Wednesday, March 3, 2010

March 3, 2010

The Apartment

The Parisians are certainly used to living in much smaller spaces. That is one of the first things that hit me here. There is only the space that is necessary, in most cases anyway. For example, the bathroom is two separate rooms, one for the toilet with a small sink, and the other is the shower and a sink, and about enough standing room for one person, no more. When I first arrived here the apartment seemed pretty small, but I am getting used to it. Not only did it seem small but also, well...disheveled. but in living here a week I have begun to understand it a little more. Living with a single mom and her three kids, I realize it can't be easy to keep everything in it's place, or to even necessarily have a place for everything. The living room seemed extremely over-crowded with things, little "trucs" all over the place: two couches, two chairs, a bureau, two desks, a television, two computers (one shared by the kids and the other my host mom's), a fireplace stacked-full of old newspapers that are topped by a very large, old pumpkin. She says she is planning to cook the pumpkin when she gets a chance... :) There are small things from the kids filling the room, little toys here and there, across the floor, under the couch, stickers randomly on things, etc. I believe that my "room" was actually a kind of parlor or office and that some of the things now in the living room were once in there. My room is definitely not mean to be a bedroom, it had bookshelves all along the one wall, a t.v., a piano, a large, round marble table with four chairs, and my bed. The room is attached to the living room by small double french doors that have wooden blinds on them, so I wonder if before my arrival the two rooms may have been connected, and one of the couches, and the chairs or perhaps a desk were in here. Since I arrived though we have rearranged the living room from how it was when I first got here. It is much more spacious now and my host-mom did a lot of cleaning in the room. The newspapers and the pumpkin remain in the fireplace though. The kitchen seems to have been in the midst of a remodel, of which the floor and the cupboards were completed but not the appliances. there remains in the small entry-way to the apartment a partly-packaged stainless steal range-top oven and a sink. I wondered for a while if it would ever be explained why that was there, and my host mom finally offered the information the other day that someone is coming soon to fix a leak in the kitchen ceiling which is coming from the fifth floor (I live on the first (European first-floor, so the 2nd floor). So once the leak is fixed then the appliances can be installed I guess. The kitchen is positively packed with things too--there is not much space in it at all, and yet that is where we eat, at the tiniest little table, on little stools. On the table there is a pink Hello-Kitty cereal dispenser (a birthday gift to the little girl from her brother) that they really use! It's quite cute. I don't know how anything is found in the rest of the kitchen, it all seems to be a sort of "organized chaos" to my host-mom: there are random jars and small cups full of batteries, all kinds of vitamins and supplements (the oldest son, 12 is allergic to gluten and the other, 10, won't eat meat). The little counter space that there is has been occupied by a microwave, a bowl of very old fruit (which I am learning they keep here for much longer than at home), a food processor, toaster, water boiler, coffee pot, and various little bowls and baskets that seem to find themselves in stacks randomly around the place. There is a small window in the kitchen that looks out to the courtyard, and the windows in my room and the living room look out over the street. I like being able to see the street, but it is rather unfortunate to be so close at 5:30 a.m. when the garbage trucks come. Also, when I look out the window, since the street is narrow and the apartment is low on the building, I cannot see any sky at all, which is slightly disheartening, especially when the sun is actually out.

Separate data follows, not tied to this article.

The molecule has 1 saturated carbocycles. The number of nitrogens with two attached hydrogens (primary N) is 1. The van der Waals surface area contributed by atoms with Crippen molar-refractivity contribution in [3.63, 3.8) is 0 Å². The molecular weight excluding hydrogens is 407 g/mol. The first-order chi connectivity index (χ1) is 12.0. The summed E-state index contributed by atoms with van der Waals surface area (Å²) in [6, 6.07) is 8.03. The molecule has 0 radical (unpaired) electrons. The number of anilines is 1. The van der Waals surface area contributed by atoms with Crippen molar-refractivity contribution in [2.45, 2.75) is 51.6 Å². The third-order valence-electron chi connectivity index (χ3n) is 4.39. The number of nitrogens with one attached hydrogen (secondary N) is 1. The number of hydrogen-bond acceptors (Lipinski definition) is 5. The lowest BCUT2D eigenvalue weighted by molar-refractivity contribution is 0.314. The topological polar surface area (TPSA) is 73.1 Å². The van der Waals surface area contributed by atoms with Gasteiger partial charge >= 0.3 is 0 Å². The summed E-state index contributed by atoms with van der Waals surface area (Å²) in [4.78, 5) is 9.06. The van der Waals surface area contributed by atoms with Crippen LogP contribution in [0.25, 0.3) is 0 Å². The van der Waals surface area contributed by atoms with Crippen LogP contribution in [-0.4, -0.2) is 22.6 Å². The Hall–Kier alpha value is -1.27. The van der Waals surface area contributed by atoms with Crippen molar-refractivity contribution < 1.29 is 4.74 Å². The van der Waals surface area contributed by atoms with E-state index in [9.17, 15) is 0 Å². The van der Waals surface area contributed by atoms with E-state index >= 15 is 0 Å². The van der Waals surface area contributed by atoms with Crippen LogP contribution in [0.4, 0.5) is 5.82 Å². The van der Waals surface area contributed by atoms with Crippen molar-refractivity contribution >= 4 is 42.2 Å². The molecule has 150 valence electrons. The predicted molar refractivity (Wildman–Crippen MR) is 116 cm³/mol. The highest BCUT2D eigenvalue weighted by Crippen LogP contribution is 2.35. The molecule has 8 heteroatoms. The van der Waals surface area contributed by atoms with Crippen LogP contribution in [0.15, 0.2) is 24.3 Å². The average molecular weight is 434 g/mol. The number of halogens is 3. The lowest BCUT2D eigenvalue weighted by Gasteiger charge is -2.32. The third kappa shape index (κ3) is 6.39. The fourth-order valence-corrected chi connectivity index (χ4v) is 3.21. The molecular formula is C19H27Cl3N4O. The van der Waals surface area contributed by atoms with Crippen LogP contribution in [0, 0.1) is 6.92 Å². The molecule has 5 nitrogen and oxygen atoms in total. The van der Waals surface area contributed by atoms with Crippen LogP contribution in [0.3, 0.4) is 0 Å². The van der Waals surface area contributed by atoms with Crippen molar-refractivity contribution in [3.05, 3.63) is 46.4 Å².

In spite of all the differences that this place most certainly has from home, I am surprising myself in saying that I actually already feel kind of at home here. My host-mom is extremely nice, and during dinner and other times we have good conversations, all in French. She does speak English, but not wonderfully. It is funny actually, I ask her all kinds of questions about the French word for something, or if I don't know a word she explains it in French and she will ask me questions about English words, and I will explain an English word to her in French. For example, the other day she was reading a book and another work by the author (who is American but whose book had been translated) had the word "Bliss" in it. She didn't know what it meant so I had to explain it to her in French. I am actually glad that she doesn't speak to me in English. We have had a few small mis-communications, but nothing tragic as of yet :) As far as the kids go, I am not sure how it will be "living" with them yet, since they left for vacation to their grandparents the morning after I arrived, and then came back for one night last weekend and left Sunday to go to their Dad's place. They have been there since! So I have spent little time with them, but they are very sweet from what I know so far!

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